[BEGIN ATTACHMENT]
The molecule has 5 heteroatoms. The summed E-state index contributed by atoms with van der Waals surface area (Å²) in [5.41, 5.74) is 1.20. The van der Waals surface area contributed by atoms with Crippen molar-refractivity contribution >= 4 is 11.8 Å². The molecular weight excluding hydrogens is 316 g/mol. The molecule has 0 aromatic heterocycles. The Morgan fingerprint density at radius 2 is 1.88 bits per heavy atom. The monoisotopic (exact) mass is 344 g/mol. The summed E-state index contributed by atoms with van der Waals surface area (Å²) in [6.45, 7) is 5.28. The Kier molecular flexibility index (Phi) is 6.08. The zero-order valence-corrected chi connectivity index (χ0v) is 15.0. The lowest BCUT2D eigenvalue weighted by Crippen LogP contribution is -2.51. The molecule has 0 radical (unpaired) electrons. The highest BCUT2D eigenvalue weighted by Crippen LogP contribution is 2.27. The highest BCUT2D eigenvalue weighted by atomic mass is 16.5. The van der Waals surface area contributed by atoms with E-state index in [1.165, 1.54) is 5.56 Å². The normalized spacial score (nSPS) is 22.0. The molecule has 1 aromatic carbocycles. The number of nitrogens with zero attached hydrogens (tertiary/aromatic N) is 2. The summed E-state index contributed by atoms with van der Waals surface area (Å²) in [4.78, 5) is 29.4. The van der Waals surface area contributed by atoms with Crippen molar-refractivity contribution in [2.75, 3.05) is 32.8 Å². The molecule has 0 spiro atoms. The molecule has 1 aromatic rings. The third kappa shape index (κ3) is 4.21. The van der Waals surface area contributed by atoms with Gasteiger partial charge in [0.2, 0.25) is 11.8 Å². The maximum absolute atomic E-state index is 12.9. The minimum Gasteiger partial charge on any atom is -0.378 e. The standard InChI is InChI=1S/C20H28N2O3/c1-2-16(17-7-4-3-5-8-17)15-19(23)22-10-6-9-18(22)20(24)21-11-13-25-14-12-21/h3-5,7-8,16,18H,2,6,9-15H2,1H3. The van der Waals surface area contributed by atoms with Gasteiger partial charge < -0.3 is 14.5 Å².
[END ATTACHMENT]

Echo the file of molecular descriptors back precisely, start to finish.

The molecule has 5 heteroatoms. The summed E-state index contributed by atoms with van der Waals surface area (Å²) in [5.41, 5.74) is 1.20. The van der Waals surface area contributed by atoms with Crippen molar-refractivity contribution >= 4 is 11.8 Å². The molecular weight excluding hydrogens is 316 g/mol. The molecule has 0 aromatic heterocycles. The Morgan fingerprint density at radius 2 is 1.88 bits per heavy atom. The monoisotopic (exact) mass is 344 g/mol. The summed E-state index contributed by atoms with van der Waals surface area (Å²) in [6.45, 7) is 5.28. The Kier molecular flexibility index (Phi) is 6.08. The zero-order valence-corrected chi connectivity index (χ0v) is 15.0. The lowest BCUT2D eigenvalue weighted by Crippen LogP contribution is -2.51. The molecule has 0 radical (unpaired) electrons. The highest BCUT2D eigenvalue weighted by Crippen LogP contribution is 2.27. The highest BCUT2D eigenvalue weighted by atomic mass is 16.5. The van der Waals surface area contributed by atoms with E-state index in [1.165, 1.54) is 5.56 Å². The normalized spacial score (nSPS) is 22.0. The molecule has 1 aromatic carbocycles. The number of nitrogens with zero attached hydrogens (tertiary/aromatic N) is 2. The summed E-state index contributed by atoms with van der Waals surface area (Å²) in [4.78, 5) is 29.4. The van der Waals surface area contributed by atoms with Crippen molar-refractivity contribution in [2.75, 3.05) is 32.8 Å². The molecule has 0 spiro atoms. The molecule has 1 aromatic rings. The third kappa shape index (κ3) is 4.21. The van der Waals surface area contributed by atoms with Gasteiger partial charge in [0.2, 0.25) is 11.8 Å². The maximum absolute atomic E-state index is 12.9. The minimum Gasteiger partial charge on any atom is -0.378 e. The standard InChI is InChI=1S/C20H28N2O3/c1-2-16(17-7-4-3-5-8-17)15-19(23)22-10-6-9-18(22)20(24)21-11-13-25-14-12-21/h3-5,7-8,16,18H,2,6,9-15H2,1H3. The van der Waals surface area contributed by atoms with Gasteiger partial charge < -0.3 is 14.5 Å².